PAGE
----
Monday, April 22, 2024

Sea freight turbulence set to continue

Neal Wallace
Exporters look set to endure another season of disrupted shipping, with little expectation of improved global logistics for at least the next 12 to 18 months. A Ministry of Transport spokesperson says freight sector leaders have stated that reduced sea freight capacity is due to global port congestion and not shipping lines withdrawing NZ services.
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Exporters look set to endure another season of disrupted shipping, with little expectation of improved global logistics for at least the next 12 to 18 months.

A Ministry of Transport spokesperson says freight sector leaders have stated that reduced sea freight capacity is due to global port congestion and not shipping lines withdrawing NZ services.

“Ships are taking a longer time to complete each rotation of port calls, and so are calling at each port less frequently, which reduces available capacity,” a ministry spokesperson says in a statement.

Officials believe disruptions will continue for at least the next 12 to 18 months but it is unclear whether this will permanently alter freight logistics.

Media company Shipping Watch reports that as at September 2, globally 376 ships were waiting to enter ports, with 176 facing bottlenecks in China, after the Meishan container terminal closed for two weeks due a worker testing positive for covid-19.

In the US, 34 ships are waiting to access the ports of Los Angeles and Long Beach, including one that has been waiting 15 days.

Customs, Brokers and Freight Forwarders of NZ chairman Chris Edwards says in the last year 102 fewer vessels visited Tauranga but they exchanged more containers, suggesting those that called were larger ships.

He says uncertainty over shipping services and rates will make the coming months challenging for exporters.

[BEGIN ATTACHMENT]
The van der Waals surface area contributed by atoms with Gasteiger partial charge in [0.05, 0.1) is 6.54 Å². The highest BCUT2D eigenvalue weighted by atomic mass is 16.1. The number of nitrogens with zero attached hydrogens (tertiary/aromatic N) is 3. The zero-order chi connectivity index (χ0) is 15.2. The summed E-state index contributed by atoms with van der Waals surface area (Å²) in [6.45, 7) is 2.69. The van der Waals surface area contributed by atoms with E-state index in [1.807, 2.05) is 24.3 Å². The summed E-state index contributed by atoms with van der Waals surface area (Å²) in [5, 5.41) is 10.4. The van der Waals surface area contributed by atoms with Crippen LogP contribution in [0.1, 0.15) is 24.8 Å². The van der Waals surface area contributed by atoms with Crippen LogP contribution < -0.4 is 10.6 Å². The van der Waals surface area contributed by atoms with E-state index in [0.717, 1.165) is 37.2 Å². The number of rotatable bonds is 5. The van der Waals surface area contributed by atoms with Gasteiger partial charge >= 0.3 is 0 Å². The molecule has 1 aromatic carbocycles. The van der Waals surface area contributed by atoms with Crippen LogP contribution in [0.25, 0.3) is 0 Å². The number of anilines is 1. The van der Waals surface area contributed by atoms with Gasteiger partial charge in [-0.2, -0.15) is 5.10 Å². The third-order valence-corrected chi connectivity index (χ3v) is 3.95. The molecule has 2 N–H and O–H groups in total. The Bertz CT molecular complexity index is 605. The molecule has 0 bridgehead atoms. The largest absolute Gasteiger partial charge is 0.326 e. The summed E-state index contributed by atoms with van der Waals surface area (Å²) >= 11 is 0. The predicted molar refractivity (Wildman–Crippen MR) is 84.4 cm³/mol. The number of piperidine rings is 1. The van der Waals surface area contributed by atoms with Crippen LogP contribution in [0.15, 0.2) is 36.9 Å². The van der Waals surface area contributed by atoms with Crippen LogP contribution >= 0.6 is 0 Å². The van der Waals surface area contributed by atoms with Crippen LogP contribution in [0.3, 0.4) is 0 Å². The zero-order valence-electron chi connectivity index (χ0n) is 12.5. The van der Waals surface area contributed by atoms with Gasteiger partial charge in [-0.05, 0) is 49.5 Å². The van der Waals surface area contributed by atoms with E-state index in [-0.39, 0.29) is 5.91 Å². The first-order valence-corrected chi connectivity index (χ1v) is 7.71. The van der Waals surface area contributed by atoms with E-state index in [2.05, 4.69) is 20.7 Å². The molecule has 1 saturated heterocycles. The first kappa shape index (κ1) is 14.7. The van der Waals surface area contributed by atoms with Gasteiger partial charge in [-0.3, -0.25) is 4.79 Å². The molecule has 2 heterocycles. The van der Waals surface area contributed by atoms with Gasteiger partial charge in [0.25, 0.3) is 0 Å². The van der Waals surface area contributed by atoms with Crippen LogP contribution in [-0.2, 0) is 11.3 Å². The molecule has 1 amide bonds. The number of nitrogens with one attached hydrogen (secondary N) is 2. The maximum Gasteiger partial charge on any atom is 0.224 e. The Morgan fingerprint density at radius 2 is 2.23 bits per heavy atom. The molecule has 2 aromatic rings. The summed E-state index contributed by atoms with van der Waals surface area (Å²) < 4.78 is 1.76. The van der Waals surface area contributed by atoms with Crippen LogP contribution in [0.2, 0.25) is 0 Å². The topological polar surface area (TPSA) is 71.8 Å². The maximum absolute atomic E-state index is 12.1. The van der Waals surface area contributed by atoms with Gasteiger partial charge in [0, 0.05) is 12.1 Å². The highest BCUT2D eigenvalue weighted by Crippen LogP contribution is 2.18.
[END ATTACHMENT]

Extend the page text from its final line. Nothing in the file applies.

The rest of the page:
A new shipping line, TS Lines, is due to start servicing NZ ports next month at current market shipping rates, while in the last year Zim Lines has also started a NZ service.

“They are not offering discounts, presumedly because they see no need to do so,” says Edwards.

The TS Lines schedule starts in China, where it calls at four ports, before stopping in Australia then NZ before returning to Asia.

The new entrants will certainly benefit importers but Edwards cannot say what it will mean for NZ exporters.

He believes shipping prices will be unchanged for 12 to 18 months but notes two lines, CMA CGM and Hapag Lloyd have capped rate increases until February.

Edwards says consumer demand driven by countries emerging from covid-19 restrictions will influence shipping demand and services, as will companies ordering larger quantities of product than previously in a “just in time” supply chain model.

Shipping issues have hit small and medium-sized exporters the hardest, with larger exporters having the scale to cement connections with shipping lines, he says.

Council of Cargo Owners Association chairman Simon Beale says the annual lull in demand between seasons masks continued uncertainty and he cannot see prospects for the coming export season being better than last season.

“There is still going to be a lot of disruption.”

Some exporters are renegotiating shipping rates and while talk is of increases, also of importance is space availability and service guarantee.

A statement from the Ministry of Transport says its short-term focus has been easing domestic port congestion, particularly at the Ports of Auckland (POAL).

“We have been working closely with Immigration New Zealand and MBIE to facilitate POAL’s hiring of skilled crane drivers from offshore, which will help boost productivity. 

“We have granted exemptions to allow international shipping lines to exercise more operational flexibility in moving cargo and re-positioning containers around NZ, while agencies have also supported industries to address specific instances of supply chain blockages on and offshore.”

The Government committed $170m from May 2021 to October 2021 to support airfreight through the Maintaining International Air Connectivity (MIAC) scheme.

This has enabled more than 8800 flights to carry over 166,000 tonnes of airfreight worth around $13.3 billion, with funding paid directly to airlines for services that are not commercially viable

“A decision on whether the MIAC scheme will be continued beyond 31 October has not yet been made.”

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